So I guess it’s fair to say that my opinion of President Obama’s performance so far is mixed at best. However, I must say that my blood boils when I read posts from people talking about him being a Muslim as if that should disqualify him from the presidency. That kind of thing is just American ignorance. Folks, let’s get one thing straight – the people who want to tear this country down are the entire Islamic faith, just a few hotheaded extremists. There are plenty of Muslims on this planet who are believers in peace and prosperity for all. Not everyone who believes in the Koran wants to put women behind veils and party like it’s 999.

There are people who talk about the deficit like it is entirely the doing of Barack Obama. Once again, these are people who apparently slept through the Bush presidency (the second one). George W. Bush had a major surplus when he came into office; when he left we were nearly $6 trillion in debt according to the Office of Management and Budget. Ahhh, some conservative political pundits might say, but in Obama’s first year of office alone the debt soared to $7.5 trillion and is expect to near $10 trillion this year.

Let’s understand a few things about that debt. One of the biggest contributory factors to the debt was the war in Iraq. It was the largest single expenditure that the government was making. Let’s not even get into the spurious reasons that we got into that war in the first place, the phantom WMD and the excuse for Big Oil to raise their prices through the roof; that was a war that Obama opposed and that Bush initiated. That aspect of the debt is all Bush’s, even that which was spent during the Obama presidency. Many of the bail-out programs that also contributed significantly to the debt were initiated by the Bush presidency as well.

Of course, Obama could have acted earlier to stymie both of those hemorrhagic costs, but he didn’t and so spending went through the roof. Now, he has a healthcare system which is due to take effect in 2014 that will be a major expense; however, I put it to you that I’d rather spend money saving lives rather than taking them. I’m kind of funny that way though.

Some people are downright psychotic when it comes to Obama, on both sides of the fence; Obamanauts who think he can do no wrong, and their opposition who think he can do no right. The truth is somewhere in the middle; he has done some good things, some not so good things but in the end I tend to support his viewpoints more than I did Bush’s which I thought were ruinous to the economy and tarnished our image around the world. Can we ever take the moral high ground again after we willfully tortured prisoners from Iraq? That didn’t happen under Obama’s watch, my friends.

There is certainly some who are judging the current President based on the color of his skin. I don’t think disagreeing with President Obama makes you a racist; however, it can also be said that some of those who disagree with the President are racists. In fact, there is no doubt about it; the vitriol of the hatred directed at him indicates to me that these people are the same sorts who in years past would have worn a hood and burned crosses. Maybe some of them still do.

But I wouldn’t tar everyone with that same brush. Some Obama-haters do so because they really think his policies are ruining this country and turning us into a socialist state. Frankly, I think that after years of rampant capitalism to the point of abusiveness, we could use a little socialism to balance out the big business gone wild kind of atmosphere we have now. As far as I’m concerned, it’s the individual citizen who needs protection from the excesses of corporate greed that helped start the economic meltdown in the first place. My problem with Obama is I’m not sure he’s been the protector of the citizen I would like him to be; big business needs to be reined in and regulated since they have proven beyond any doubt that they cannot regulate themselves, and the President hasn’t shown any signs that he’s willing to do that. If he doesn’t, conditions will pretty much continue the way they are indefinitely.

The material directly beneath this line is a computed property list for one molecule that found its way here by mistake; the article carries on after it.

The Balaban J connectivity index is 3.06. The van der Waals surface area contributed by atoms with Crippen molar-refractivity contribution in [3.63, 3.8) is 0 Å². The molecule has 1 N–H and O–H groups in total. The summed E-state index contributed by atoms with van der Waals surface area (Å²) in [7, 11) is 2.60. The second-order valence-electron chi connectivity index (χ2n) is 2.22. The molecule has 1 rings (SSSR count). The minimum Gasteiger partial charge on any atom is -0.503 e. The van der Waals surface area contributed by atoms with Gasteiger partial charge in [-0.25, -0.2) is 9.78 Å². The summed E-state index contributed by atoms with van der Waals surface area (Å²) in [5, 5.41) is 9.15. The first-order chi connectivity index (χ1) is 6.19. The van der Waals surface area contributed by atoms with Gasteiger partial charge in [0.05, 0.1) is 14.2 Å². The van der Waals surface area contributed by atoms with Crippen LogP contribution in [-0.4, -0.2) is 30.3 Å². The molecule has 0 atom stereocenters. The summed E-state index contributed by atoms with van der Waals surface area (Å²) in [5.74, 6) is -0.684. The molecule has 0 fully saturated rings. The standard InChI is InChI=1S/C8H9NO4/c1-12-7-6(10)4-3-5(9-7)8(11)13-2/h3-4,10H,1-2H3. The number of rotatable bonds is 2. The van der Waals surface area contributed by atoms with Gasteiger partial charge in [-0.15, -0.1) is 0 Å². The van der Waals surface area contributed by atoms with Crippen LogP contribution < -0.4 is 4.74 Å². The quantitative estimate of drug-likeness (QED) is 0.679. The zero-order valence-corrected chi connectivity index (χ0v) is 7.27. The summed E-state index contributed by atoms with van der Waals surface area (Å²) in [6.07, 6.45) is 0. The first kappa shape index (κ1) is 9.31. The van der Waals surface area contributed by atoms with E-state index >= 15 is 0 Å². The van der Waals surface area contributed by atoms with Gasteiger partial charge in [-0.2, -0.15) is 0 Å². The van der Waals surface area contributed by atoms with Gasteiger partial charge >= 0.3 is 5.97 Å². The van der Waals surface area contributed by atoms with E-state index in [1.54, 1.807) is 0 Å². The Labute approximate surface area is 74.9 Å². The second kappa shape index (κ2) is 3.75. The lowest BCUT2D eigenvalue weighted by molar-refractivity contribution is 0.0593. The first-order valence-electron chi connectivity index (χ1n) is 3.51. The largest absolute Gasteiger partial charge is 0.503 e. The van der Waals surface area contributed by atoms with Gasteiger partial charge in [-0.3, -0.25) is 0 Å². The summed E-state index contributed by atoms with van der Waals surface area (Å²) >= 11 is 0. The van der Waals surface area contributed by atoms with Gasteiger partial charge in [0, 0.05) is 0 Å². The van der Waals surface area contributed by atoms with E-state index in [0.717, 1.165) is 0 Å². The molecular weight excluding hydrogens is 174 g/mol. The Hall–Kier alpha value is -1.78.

To think that Obama is in some sort of conspiracy to destroy America is absolutely ludicrous and absurd. There is absolutely no evidence of that other than the sorry manufactured factoids that rightist bloggers and pundits have formulated, scare tactics to alarm those who are looking for an excuse to find fault. I wonder if we had elected a white president with the exact same policies would we be hearing the same types of things. Probably to an extent we would – as I said, taking shots at the President is an American tradition, but I bet that there would be no Hitler comparisons on billboards if he were white. That’s just disrespectful, not just to the man but to the office. At least let’s agree that if you don’t like the man, you respect the office and act accordingly.

Space Case

Space, the final frontier. Ever since I heard actor William Shatner intone those words at the beginning of Star Trek (and probably for a little while before), I’ve always been fascinated by space exploration. In the 21st century, there are fewer and fewer horizons to explore on this planet; we have satellite mapped nearly every inch on it and it is possible to see on Google Earth nearly every place on Earth.

We are just making our first tentative steps into a much larger universe, exploring the planets of our own solar system with robotic probes and looking at our skies with much more sophisticated telescopes and space telescopes. We have detected the presence of extrasolar planets, some of which might even be earth-like.